Midfield General

Why Moneyball Doesn't Work at the World Cup

Forget big data -- measuring performance during this tournament is a losing battle.

Sports analytics -- or moneyball, if you prefer -- is hot right now, and nowhere more so than in football. Something of a latecomer to the gospel of data, the beautiful game is now embracing it with the zeal of the converted. With its fortuitous timing, the World Cup seems like an obvious showcase for the best that football's data experts have to offer. Except it's not.

Football data is big business. Several companies already collect data from on-field events to sell to clubs and, increasingly, fans and media. Opta, Prozone, and Infostrada have been working furiously throughout the World Cup, publishing match data in visually attractive ways to raise their profiles and attract new customers. And there's nothing wrong with that -- these companies have no choice but to take advantage of the tournament's massive global popularity to move product and get wider exposure for their work.

The problem is, as far as statistical analysis goes, the World Cup itself is probably the least friendly event on the football calendar. That's because in sports analytics, most statisticians prefer to work with a large sample of games between teams with generally stable rosters that play each other in a balanced schedule. The bigger and more consistent the sample size, the better chance variations in performance within single games will smooth itself out and allow reliable signals to emerge. That's why a data-rich domestic competition like the English Premier League tends to be the preferred object of analytical study.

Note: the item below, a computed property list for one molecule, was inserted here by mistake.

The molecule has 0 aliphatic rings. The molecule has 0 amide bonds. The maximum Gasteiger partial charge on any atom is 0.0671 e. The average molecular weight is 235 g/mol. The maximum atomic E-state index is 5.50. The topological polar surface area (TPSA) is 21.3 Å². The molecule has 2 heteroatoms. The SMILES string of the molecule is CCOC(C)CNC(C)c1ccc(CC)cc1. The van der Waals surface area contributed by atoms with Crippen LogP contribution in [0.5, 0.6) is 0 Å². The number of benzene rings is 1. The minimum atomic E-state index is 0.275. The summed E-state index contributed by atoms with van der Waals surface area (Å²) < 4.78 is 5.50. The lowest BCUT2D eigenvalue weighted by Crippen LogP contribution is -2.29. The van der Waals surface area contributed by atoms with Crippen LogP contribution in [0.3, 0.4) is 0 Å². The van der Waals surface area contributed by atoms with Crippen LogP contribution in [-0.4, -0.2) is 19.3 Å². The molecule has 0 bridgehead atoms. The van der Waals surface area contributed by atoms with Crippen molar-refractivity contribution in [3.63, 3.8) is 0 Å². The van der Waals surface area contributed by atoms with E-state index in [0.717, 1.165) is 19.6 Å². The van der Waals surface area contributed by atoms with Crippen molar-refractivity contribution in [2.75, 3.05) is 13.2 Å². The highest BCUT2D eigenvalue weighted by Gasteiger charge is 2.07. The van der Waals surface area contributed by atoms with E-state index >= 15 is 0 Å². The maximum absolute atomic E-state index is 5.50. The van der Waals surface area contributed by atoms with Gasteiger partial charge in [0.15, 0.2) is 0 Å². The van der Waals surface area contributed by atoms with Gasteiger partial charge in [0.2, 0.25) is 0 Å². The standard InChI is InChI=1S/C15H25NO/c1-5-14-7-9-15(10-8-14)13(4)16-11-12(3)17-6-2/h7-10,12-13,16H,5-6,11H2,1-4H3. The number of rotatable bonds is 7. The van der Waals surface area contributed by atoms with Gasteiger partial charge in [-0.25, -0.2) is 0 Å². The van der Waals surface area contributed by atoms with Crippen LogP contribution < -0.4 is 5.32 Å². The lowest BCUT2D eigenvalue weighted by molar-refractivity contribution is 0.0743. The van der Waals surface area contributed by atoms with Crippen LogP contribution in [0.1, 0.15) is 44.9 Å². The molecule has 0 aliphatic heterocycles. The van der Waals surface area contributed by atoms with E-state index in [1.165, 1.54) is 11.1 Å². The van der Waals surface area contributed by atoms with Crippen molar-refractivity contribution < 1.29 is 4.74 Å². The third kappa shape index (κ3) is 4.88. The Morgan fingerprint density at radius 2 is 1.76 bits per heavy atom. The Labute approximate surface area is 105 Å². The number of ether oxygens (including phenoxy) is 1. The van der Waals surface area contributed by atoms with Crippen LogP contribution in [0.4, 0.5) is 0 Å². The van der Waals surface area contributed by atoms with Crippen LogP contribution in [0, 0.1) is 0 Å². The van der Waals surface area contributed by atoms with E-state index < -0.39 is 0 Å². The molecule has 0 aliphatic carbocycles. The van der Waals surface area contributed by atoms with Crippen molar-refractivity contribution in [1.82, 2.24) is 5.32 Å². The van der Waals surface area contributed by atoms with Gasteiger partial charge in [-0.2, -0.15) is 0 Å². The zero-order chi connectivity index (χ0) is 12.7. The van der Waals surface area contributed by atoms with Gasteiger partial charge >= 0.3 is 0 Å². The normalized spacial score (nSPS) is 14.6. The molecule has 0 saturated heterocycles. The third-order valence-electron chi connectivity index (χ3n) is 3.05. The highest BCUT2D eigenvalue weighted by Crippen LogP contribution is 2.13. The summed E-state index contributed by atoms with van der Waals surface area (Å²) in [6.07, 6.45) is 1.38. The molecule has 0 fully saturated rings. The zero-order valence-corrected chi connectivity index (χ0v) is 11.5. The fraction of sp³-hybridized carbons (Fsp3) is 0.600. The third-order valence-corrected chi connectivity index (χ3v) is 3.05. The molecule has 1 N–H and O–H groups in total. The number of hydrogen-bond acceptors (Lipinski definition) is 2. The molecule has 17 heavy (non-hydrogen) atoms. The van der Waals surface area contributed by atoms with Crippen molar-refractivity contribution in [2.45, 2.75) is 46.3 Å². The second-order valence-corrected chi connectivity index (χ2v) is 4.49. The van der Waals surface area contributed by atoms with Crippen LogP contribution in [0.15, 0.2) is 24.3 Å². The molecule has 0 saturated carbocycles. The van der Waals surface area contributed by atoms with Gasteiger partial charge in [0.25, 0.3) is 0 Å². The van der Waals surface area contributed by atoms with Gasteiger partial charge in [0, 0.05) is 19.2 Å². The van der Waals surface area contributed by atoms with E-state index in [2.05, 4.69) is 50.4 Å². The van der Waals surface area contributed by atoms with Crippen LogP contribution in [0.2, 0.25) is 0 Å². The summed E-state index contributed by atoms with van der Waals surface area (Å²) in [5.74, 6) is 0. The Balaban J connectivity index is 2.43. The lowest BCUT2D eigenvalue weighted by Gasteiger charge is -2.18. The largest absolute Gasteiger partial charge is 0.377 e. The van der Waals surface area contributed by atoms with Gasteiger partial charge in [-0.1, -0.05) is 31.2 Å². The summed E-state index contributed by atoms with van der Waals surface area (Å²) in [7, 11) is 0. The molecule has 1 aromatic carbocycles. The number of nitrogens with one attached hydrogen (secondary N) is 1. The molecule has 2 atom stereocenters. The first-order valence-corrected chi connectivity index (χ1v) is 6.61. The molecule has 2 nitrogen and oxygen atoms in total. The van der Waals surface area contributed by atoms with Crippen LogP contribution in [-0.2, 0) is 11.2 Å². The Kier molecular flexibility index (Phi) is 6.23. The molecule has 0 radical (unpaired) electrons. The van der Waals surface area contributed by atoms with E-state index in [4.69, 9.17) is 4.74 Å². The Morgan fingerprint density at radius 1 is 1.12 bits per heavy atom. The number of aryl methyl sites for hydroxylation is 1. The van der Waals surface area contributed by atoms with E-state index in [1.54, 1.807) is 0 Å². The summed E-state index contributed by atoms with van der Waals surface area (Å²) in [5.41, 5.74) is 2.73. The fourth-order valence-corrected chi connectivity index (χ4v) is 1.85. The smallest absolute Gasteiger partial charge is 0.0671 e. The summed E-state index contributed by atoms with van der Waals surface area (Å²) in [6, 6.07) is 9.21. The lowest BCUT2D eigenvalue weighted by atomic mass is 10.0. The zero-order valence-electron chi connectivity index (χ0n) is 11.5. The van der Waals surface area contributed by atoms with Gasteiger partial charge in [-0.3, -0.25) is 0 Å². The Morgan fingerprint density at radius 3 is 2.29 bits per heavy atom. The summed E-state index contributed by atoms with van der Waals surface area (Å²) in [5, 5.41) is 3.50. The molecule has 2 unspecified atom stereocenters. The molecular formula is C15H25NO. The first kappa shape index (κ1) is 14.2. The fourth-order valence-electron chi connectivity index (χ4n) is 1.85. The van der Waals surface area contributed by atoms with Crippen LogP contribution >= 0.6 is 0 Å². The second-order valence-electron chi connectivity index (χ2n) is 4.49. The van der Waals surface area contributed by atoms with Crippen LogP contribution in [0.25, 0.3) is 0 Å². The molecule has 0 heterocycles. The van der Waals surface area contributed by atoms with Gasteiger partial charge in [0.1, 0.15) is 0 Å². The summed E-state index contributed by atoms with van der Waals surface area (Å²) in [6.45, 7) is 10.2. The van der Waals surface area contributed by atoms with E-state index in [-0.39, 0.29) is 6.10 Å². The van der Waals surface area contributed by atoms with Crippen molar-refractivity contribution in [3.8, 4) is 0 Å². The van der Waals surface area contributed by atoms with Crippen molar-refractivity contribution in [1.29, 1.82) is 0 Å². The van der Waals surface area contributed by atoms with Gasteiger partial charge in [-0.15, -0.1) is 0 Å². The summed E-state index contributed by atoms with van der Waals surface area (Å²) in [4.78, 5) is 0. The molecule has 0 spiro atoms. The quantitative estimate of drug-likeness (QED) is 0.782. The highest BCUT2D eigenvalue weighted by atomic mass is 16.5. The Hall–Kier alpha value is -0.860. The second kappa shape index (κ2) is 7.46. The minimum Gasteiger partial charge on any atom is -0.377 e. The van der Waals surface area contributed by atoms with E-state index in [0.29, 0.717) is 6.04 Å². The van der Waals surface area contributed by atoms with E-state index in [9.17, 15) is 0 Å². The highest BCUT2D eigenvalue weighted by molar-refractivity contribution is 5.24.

By contrast, the World Cup is a month-long knockout competition. Half of the 32 teams will play a maximum three matches, and only four teams will play the maximum of seven. Their opponents depend on the initial draw and the final places in the group stage. One team could face France and Germany on its way to the final, while another might play Mexico and Greece. With such different opponents, comparing the performance of teams or players would be all but hopeless. And match data from this tournament, no matter how interesting, will almost certainly be skewed by unlikely events -- the kind that can turn a single game but might never repeat themselves in the course of a season. If none of the data is repeatable, it's hard to see how it's descriptive.

So, can analysts at least go back to look at national team performance in qualifying to predict World Cup performance? Not really. For one, national teams play very infrequently, even in a World Cup year. The United States Men's National Team (USMNT), for example, played a total of six matches this year in the lead-up to the tournament -- three fewer than Manchester City played in the month of December.